The hostage situation in Midland City, Ala., is approaching its third day with no new developments.
“We really don’t have a whole lot to add. I hate to tell you that, but that’s the way it is,” said Dale County Sheriff Wally Olson at a morning news conference in which he refused to answer questions about the 5-year-old kidnapped from a school bus Tuesday afternoon or the 65-year-old man holding him.
That man, Jimmy Lee Dykes, reportedly stopped a school bus on a dirt road about 3:35 p.m., shooting the driver four times with a pistol before seizing a random kindergartner and returning to an underground bunker on his property.
Since then, a team of local, state and federal officers, led by the FBI, have been desperately trying to talk Dykes out of the standoff. According to local news reports, police assault teams have staked out the perimeter of Dykes’s property and evacuated neighbors, while more than 50 police vehicles and several mobile command centers sit in a nearby church parking lot.
Police have made contact with Dykes through a PVC pipe that extends into the bunker. At one point, he allowed officers to pass down coloring books and medicine for the boy, identified only as Ethan, who reportedly suffers from Asperger’s syndrome and attention-deficit hyperactivity disorder. According to the Montgomery Advertiser, his sixth birthday is next week.
A negotiator can be heard yelling at Dykes in a recording posted by Montgomery’s WSFA-TV. “This isn’t going to end itself,” he says. “You need to come out and talk to us.”
Despite those orders, the scene on Private Road 1539 remains tense — and unchanging.
Local TV reporters near the bunker this morning tweeted that a helicopter circled the area and touched down nearby. Later, a Dale County Sheriff’s Office bus pulled up, and “a lot more movement” broke out on the scene, according to one reporter. But after that, nothing.
There are few other details about the situation and lots of questions. While police know the bunker has electricity, they don’t know how deep it is, what else is in it, or how Dykes and the boy are keeping warm in Alabama’s 30-degree nighttime temperatures. Perhaps most disconcertingly, Dykes’s motive for the kidnapping is still unclear.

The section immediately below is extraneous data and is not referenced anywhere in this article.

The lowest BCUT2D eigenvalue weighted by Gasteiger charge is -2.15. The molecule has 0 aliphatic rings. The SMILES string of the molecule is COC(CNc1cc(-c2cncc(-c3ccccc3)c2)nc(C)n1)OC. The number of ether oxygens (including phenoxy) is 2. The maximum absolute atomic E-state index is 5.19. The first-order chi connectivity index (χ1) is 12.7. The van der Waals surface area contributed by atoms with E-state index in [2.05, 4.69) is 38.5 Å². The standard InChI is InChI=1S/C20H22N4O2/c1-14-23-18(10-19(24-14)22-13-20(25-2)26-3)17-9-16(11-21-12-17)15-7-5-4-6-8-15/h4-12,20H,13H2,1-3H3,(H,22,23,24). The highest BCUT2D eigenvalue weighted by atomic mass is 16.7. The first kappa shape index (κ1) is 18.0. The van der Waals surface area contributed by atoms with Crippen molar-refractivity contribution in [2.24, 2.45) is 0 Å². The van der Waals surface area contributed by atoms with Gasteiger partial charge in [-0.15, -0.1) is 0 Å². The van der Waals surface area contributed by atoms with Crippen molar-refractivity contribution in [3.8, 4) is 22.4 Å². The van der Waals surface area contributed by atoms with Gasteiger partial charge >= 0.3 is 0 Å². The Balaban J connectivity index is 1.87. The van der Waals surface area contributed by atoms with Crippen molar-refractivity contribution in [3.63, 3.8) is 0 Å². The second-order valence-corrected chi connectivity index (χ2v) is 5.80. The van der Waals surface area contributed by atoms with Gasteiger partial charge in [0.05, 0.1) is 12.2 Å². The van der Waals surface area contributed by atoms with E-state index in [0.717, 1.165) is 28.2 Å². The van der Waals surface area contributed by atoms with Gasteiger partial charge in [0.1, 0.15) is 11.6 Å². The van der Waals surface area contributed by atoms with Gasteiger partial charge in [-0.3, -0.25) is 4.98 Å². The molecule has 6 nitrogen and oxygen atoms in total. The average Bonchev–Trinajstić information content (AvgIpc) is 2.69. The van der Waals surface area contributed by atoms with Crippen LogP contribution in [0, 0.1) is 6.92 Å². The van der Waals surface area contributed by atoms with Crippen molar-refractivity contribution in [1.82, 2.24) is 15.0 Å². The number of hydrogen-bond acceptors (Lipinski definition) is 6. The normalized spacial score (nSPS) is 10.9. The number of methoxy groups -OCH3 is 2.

Neighbors have painted Dykes as a paranoid loner who stalked his property at night, flashlight and shotgun in hand. He was arrested Dec. 22 and was due in court yesterday on charges that he yelled and fired shots at his neighbor over damage her pickup truck did to a speed bump in the dirt road, according to the Montgomery Advertiser.
In 2000, Dykes was arrested in Florida for marijuana possession, reports the Dothan Eagle. Five years earlier, he was charged for “improper exhibition of dangerous weapons or firearms,” which means he pulled a weapon in a “rude, careless, angry or threatening manner.”
Neighbors have also accused Dykes of threatening to shoot their children and pets. One said he beat her 120-pound dog to death with a lead pipe and bragged about it afterward. According to some reports, he was a retired trucker or surveyor, a survivalist who didn’t trust the government and a Vietnam veteran who may suffer from post-traumatic stress disorder.
Until more is known, residents of this tiny Bible Belt town are coping with prayer. On Wednesday, community members gathered in the town square for a candlelight vigil, where they sang “Amazing Grace.” On Twitter, locals have flooded #RescueEthan with prayers for the kidnapped boy, his family and his kidnapper.
“We don’t need gun control, we need Jesus,” wrote one woman.
“God please touch the heart of that man and allow him to feel your unconditional love and let him see that baby needs his mommy,” wrote another.
At Destiny Church, where police have parked their cars and organized rescue operations since Tuesday, services and activities have been canceled. But as yet more hours tick by without Ethan’s release, the church has repeated one tweet over and over.
#KEEPCALMANDWORSHIP, it says.